My company had a sliding scale and if you were left 100+ five-star reviews by students or parents they would bump up your pay to £12 an hour. But literally no one left reviews, so this was a joke.
PRO: Working and interacting with children every day
I know, I know, some people really do love working with kids! Crazy, right?! I do too, under the right circumstances. I absolutely adored my time working as a Camp Counsellor in Pennsylvania and the kids were the main reason why I loved it so much.
Working with children can make your work fun and interesting and one of the main reasons teachers love what they do is seeing their students gain confidence and a better understanding of the subject you’re teaching them. In a world where it seems fewer and fewer people receive any job satisfaction, it’s great to be able to see progress and purpose in your work.
CON: It can be really exhausting and repetitive
However, whether you enjoy your work is entirely dependent on you, your students and your company. The company I worked for wouldn’t keep any consistency between students and teachers. So, you’d barely ever see the same student twice. Not only did this make it so hard to learn anything about your students and build a rapport, but you have to spend more of your free time going over their notes to know what to teach them.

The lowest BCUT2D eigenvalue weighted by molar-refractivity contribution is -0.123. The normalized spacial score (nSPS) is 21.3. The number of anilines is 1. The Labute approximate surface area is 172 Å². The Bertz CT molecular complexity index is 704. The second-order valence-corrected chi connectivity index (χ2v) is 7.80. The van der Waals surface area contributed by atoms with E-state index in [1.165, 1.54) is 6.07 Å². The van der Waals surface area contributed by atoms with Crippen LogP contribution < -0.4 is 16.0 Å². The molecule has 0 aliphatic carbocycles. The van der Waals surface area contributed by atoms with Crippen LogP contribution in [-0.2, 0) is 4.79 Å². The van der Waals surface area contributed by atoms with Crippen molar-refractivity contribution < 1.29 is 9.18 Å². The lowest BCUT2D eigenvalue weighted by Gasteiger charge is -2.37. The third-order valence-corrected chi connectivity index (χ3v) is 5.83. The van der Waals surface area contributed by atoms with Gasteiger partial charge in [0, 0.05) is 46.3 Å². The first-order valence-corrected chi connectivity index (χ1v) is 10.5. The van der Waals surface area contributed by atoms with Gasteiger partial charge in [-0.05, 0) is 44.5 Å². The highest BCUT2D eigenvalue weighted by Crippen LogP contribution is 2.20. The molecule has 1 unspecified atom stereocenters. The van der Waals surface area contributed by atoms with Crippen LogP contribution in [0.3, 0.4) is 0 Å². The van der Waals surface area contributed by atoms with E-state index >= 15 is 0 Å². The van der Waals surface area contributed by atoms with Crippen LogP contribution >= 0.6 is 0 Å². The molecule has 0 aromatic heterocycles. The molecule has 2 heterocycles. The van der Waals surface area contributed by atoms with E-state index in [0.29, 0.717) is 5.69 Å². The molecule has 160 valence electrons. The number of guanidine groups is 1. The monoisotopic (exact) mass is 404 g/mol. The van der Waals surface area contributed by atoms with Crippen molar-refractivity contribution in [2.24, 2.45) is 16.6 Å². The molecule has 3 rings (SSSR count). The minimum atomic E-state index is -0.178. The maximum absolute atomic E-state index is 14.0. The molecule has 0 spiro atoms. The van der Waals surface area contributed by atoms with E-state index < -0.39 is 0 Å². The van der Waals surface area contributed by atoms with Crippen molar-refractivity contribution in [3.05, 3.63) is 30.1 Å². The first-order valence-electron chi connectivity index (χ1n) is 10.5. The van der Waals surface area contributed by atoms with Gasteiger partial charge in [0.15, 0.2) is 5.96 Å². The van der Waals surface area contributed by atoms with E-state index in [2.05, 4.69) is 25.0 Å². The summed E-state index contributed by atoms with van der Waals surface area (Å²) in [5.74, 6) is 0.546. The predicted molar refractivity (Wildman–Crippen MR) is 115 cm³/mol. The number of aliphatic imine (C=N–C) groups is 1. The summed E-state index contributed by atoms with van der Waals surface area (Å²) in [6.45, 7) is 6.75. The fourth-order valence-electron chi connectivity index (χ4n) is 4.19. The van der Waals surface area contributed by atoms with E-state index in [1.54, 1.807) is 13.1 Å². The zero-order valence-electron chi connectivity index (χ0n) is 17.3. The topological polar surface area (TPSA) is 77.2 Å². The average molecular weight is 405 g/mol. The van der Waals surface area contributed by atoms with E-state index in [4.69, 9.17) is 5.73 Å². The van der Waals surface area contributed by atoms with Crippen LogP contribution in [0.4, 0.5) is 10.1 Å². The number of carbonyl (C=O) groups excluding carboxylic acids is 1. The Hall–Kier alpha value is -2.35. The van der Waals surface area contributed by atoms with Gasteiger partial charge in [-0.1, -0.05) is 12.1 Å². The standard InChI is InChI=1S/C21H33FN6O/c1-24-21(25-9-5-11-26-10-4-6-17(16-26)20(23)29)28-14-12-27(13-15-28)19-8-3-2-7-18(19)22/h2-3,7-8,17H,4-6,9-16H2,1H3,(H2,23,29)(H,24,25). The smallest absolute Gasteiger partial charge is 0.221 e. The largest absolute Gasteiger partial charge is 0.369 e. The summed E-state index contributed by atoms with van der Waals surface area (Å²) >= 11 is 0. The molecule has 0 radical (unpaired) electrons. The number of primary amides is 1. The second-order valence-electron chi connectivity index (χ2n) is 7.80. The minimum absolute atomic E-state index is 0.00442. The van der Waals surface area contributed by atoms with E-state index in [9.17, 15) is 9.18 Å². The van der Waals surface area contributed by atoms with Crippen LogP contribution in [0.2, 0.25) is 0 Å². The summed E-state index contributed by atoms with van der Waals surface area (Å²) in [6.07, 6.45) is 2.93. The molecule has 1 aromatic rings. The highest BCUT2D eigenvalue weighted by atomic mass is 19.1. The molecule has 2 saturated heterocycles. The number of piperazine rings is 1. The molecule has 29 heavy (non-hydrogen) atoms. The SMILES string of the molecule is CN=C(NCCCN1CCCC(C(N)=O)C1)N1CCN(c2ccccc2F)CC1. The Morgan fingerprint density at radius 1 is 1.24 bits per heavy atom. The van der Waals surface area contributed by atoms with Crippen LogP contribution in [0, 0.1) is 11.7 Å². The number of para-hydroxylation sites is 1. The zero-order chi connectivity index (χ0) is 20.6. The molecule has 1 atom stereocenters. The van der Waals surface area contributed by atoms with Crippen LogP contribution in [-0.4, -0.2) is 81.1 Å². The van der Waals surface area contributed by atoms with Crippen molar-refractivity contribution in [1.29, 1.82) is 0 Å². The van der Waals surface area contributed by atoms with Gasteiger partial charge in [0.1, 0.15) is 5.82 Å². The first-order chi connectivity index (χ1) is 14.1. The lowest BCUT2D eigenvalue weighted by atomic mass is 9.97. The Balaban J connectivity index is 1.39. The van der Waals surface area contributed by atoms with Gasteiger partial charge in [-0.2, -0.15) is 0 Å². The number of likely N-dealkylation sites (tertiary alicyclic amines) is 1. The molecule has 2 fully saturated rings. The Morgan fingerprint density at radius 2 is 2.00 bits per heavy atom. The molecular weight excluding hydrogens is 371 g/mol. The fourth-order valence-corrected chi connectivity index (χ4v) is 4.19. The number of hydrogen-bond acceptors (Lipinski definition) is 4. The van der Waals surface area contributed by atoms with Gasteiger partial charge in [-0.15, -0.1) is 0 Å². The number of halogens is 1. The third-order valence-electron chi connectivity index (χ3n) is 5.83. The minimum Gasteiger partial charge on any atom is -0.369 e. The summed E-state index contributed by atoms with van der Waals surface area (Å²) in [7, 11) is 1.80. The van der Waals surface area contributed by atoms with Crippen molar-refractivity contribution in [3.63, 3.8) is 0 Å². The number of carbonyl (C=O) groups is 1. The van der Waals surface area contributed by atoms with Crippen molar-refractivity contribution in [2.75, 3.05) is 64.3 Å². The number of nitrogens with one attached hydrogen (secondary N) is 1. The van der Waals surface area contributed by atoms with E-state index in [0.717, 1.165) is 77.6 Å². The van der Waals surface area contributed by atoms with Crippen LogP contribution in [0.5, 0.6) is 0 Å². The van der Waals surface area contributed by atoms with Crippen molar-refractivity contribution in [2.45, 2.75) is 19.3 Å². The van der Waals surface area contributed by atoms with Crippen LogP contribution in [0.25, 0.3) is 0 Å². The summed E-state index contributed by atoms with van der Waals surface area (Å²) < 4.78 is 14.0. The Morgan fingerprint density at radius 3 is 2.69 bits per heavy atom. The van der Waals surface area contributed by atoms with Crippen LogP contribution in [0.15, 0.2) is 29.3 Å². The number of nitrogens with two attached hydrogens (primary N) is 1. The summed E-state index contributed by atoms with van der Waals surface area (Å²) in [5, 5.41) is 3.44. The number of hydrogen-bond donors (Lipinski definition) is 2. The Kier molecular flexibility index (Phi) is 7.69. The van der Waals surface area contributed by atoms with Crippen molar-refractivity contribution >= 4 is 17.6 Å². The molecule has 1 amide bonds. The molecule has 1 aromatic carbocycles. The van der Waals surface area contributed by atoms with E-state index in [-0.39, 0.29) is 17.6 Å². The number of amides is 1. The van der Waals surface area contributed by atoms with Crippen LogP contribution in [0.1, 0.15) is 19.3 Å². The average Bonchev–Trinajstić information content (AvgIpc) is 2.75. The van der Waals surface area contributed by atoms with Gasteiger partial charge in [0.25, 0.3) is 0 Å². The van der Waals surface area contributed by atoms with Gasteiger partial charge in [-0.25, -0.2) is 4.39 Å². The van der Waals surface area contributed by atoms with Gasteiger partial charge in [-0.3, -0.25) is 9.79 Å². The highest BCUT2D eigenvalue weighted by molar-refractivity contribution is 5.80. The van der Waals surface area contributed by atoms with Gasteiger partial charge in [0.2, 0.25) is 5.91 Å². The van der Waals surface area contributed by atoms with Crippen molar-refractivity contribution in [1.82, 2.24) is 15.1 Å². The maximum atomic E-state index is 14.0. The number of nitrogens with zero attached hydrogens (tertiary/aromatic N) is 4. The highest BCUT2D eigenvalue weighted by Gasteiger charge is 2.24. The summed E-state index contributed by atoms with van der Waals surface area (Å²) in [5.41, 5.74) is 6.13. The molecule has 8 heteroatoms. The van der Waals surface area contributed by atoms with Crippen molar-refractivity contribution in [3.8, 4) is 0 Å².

Let’s just imagine for a minute that you’re about to sit for four hours straight. One student after another, with a huge grin on your face, making animated arm movements and constantly trying to think on your feet because your student just doesn’t understand what you’re trying to convey. For four hours straight, at least. It’s bloody tiring! And can get boring quite fast. At least it did for me, ha.